Abnormalities of the urinary system have been noted on 15% of bone scans (4). Of those, 80% are caused by malignant process such as primary tumor or metastases. Thus, the importance of such observations cannot be over-emphasized. In our case, the incidental bone scan finding was the displacement of the urinary bladder by an ovarian tumor. This does not appear to be a chance occurrence.
Patients with breast carcinoma have been reported to be more prone than those in the general population to develop carcinoma in other organs, specifically, the ovaries and the GI tract. Some investigators believe that endocrine hormones are implicated in the pathogenesis of breast cancer and it seems reasonable to suggest that other organs such as the ovaries, which are under hormonal influence might, therefore, be at risk for malignant conversion. Although the role of hormones is not very well understood in the etiology of breast cancer, the higher incidence of this tumor in premenopausal women is suggestive of estrogenic role in the process (5).
On the other hand, the familial association of breast and ovarian carcinoma has been reported to result from the affect of mothers transmitting a "cancer predisposing gene" to half their daughters (6). Supporting this is the review of Prior and Waterhouse (5) which examined 17,756 registrations for breast and 3,470 for ovarian cancer. An increased risk of a second primary tumor in the ovary was observed in patients diagnosed with a first primary in the breast before 45 years of age (expected (E) = 1.83, observed (O) = 8, P < 0.01). Of interest, no increased risk was found in patients diagnosed after 45 years of age. Analysis of the data also showed that the development of a primary tumor at either site before 45 years of age carried a 2.8 fold increase in risk of a second primary at the other site, (E = 3.21, O = 9, P < 0.01).
Additionally, women who successfully recover from breast, uterine or ovarian cancer have about twice the expected risk of developing colorectal cancer (7). For the patients of the largest group, breast carcinoma survivors, the risk adjusted to family history of GI cancer is 3 (P < 0.003) as compared to control group which was 1. Therefore, continued screening of these patients is valuable in early detection of second primary tumors.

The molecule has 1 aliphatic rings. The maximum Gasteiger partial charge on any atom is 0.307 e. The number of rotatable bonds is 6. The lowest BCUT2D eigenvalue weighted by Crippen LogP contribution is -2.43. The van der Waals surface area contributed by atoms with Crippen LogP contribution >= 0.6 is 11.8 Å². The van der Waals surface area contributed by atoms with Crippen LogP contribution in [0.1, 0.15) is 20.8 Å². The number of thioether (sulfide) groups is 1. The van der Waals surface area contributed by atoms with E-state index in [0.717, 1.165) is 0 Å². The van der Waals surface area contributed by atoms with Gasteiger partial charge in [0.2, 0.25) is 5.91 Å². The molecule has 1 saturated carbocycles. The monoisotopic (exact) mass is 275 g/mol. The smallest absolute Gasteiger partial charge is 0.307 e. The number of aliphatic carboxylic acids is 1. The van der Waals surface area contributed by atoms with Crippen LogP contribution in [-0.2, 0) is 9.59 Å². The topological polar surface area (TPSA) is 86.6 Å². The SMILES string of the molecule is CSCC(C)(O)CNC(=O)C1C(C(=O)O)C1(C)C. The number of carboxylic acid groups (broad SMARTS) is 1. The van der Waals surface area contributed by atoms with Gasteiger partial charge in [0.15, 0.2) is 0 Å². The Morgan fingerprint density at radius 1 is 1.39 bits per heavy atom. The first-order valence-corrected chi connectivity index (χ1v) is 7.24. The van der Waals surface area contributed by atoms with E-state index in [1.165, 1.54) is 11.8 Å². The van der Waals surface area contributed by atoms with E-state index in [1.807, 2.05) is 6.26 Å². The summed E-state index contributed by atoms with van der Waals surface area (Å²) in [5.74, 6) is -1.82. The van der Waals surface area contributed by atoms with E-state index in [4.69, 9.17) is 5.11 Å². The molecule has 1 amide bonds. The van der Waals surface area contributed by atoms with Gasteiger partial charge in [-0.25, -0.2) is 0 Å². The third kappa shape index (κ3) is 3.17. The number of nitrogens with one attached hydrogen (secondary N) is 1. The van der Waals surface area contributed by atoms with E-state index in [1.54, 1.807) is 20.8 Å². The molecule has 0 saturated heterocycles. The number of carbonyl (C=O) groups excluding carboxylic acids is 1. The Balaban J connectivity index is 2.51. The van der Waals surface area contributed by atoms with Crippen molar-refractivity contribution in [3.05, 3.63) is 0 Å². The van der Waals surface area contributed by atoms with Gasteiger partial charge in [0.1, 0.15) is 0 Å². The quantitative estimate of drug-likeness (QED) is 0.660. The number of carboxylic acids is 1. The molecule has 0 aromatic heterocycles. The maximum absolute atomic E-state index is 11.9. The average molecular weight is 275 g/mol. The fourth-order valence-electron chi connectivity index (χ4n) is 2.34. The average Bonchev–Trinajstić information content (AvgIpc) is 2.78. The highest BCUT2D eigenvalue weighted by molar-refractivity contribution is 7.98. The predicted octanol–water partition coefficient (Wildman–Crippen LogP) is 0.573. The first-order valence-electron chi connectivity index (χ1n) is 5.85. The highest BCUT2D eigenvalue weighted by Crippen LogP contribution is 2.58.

In summary, extraosseous findings on bone scans represent a malignant etiology in 65% of cases (1). The urinary tract is a major non-skeletal component of the bone scan since 45-50% of the radiopharmaceutical is excreted by the kidneys. In patients with breast cancer, by far one of the largest groups routinely images for bone metastases, an awareness of the propensity for developing a second pelvic abdominal malignancy should alert the nuclear medicine physician to attach special significance to the observation of alterations in normal urinary anatomy and function.
2) Rosenthal D, et al. Uptake of bone imaging agents by diffuse pulmonary metastatic calcification. AJR 1979; 129:871-874.
3) Tumeh SS, et al. Uptake of Tc-99m MDP by pseudomyxoma peritonei: a case report. Eur J Nucl Med 1983; 8:364-366.
4) Maher FT. Evaluation of renal and urinary tract abnormalities noted on scintiscans. Mayo Clinic Proc 1975; 50:370-378.
5) Prior and Waterhouse. Multiple primary cancers of the breast and ovary. Br J Cancer 1981; 44:628-636.
6) Lynch, et al. Familial association of breast/ovarian carcinoma. Cancer 1978; 41:1543-1549.
7) Rozen, et al. Colorectal tumor screening in women with a past history of breast, uterine or ovarian malignancies. Cancer 1986; 57:1235-1239.
J. Anthony Parker, MD PhD, email@example.com